Step 5: Building the Burner Tube
The body of the burner is made from a piece of stainless steel tubing, stainless is really hard to work with as it work hardens. I first was going to drill burner holes in it but it would take far too long and far too much work so I decided I would cut small thin slots in the tube spaced 1cm apart for the burner "holes". I used my portable bandsaw and made short work of this but a hack saw could be used too.
The end of the stainless steel tube was heated and then bent closed in a vice. This allows the burner tube to be crimped and "capped" off, making a flat spot where a hole can be drilled and used for mounting the burner. The end of the tube was welded shut after crimping (this could be brazed as well).
Next the tube was welded on to the 3/4" to 1 1/2" black iron reducer fitting, the reducer fitting makes for a great burner intake for air and mount for the orifice. Two 3/4" steel tabs were welded on to the sides of the reducer that were tapped with a hole (3-32 bolts is what I used) to accept a bolt for mounting the orifice assembly. Again if you don't have access to a welder this could be brazed and the holes could be tapped directly into the end of the reducer fitting. I chose to weld on some tabs as it made it easier to work with.
A note about welding the black iron reducer fitting: these fittings are typically cast iron which do not weld very well or easy. Since I am just tack welding, it's not really an issue, also the cast iron should be preheated before welding. I am using a MIG welder with stainless steel wire, which I have heard that can be used to welding cast iron. So far I have had no issues with cracking. A nickle welding rod can be used too.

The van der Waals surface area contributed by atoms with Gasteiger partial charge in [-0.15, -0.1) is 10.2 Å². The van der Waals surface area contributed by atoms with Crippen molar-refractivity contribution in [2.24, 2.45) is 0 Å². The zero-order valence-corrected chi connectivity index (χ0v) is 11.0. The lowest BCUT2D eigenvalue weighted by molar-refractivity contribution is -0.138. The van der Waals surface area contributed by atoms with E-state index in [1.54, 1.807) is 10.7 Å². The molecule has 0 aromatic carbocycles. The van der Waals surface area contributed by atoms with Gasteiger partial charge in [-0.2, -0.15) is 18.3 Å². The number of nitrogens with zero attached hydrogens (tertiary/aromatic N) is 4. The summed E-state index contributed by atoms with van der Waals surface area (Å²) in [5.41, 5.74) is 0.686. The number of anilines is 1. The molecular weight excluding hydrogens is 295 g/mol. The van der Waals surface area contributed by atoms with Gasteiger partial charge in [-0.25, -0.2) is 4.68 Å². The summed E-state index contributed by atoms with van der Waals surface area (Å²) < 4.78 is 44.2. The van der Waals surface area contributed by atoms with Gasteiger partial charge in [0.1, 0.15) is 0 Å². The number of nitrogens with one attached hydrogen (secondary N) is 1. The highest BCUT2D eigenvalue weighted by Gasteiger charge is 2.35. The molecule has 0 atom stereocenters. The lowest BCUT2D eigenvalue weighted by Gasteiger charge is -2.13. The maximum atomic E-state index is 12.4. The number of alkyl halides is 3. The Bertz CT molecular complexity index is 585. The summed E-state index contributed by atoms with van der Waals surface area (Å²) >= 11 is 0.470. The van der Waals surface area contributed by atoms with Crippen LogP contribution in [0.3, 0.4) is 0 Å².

Line up the orifice of the orifice assembly so it's in the middle of the 1 1/2" opening of the reducer fitting, you want the propane to shoot straight down the burner tube so it can mix with air, clamp in place and mark the holes with a marker. Holes were drilled into the orifice assembly that match the steel tabs with the tapped holes so the orifice assembly could be bolted to the reducer fitting.
Step 6: Hooking It Up and Testing
To hook up the burner to the propane I used a fitting that went from the flare fitting on the propane hose and regulator to 1/8" NPT threads, in my case the ball valve. This will depend on the fitting you used so just use what I have done as a guideline, check your local area for a propane supplier or fitting shop and they will be able to get the proper fittings for you.
The propane regulator I used was low pressure one for a BBQ, it needs to be large enough to handle the capacity of the number of burners, in this case I sized this regulator to 80,000 BTUs, more than enough. It's better to have excess capacity than not enough. Remember the flow rate of the regulator is different than the pressure it can provide. Low pressure propane regulators (less than 1 psi) are very common and are plain gray or silver in color, a high pressure regulator is red in color. An adjustable high pressure regulator could be used as well but it depends on how forceful you want the flame to be.
Clamp the burner securely into vise or table before testing.
Turn on the propane on the tank and open the ball valve 1/4 of a turn ,you should hear gas flowing, using a BBQ lighter ignite the gas flowing from the slits cut in the burner tube. The whole burner should light, if it doesn't turn up the flow of gas. There should be a nice blue flame if everything is working properly. Trying adjusting the flow of gas and see if the flame is burning correctly, it should be blue when turned up low or high. If it isn't try changing the size of the orifice or the position of the orifice assembly.
With this design one could make a large burner provided you find a tube that is large enough to allow for proper mixing of the propane and air. Also remember a stainless steel burner tube will outlast regular mild steel but mild steel can be used as well especially if you are doing a proof of concept.
Good luck and be-careful!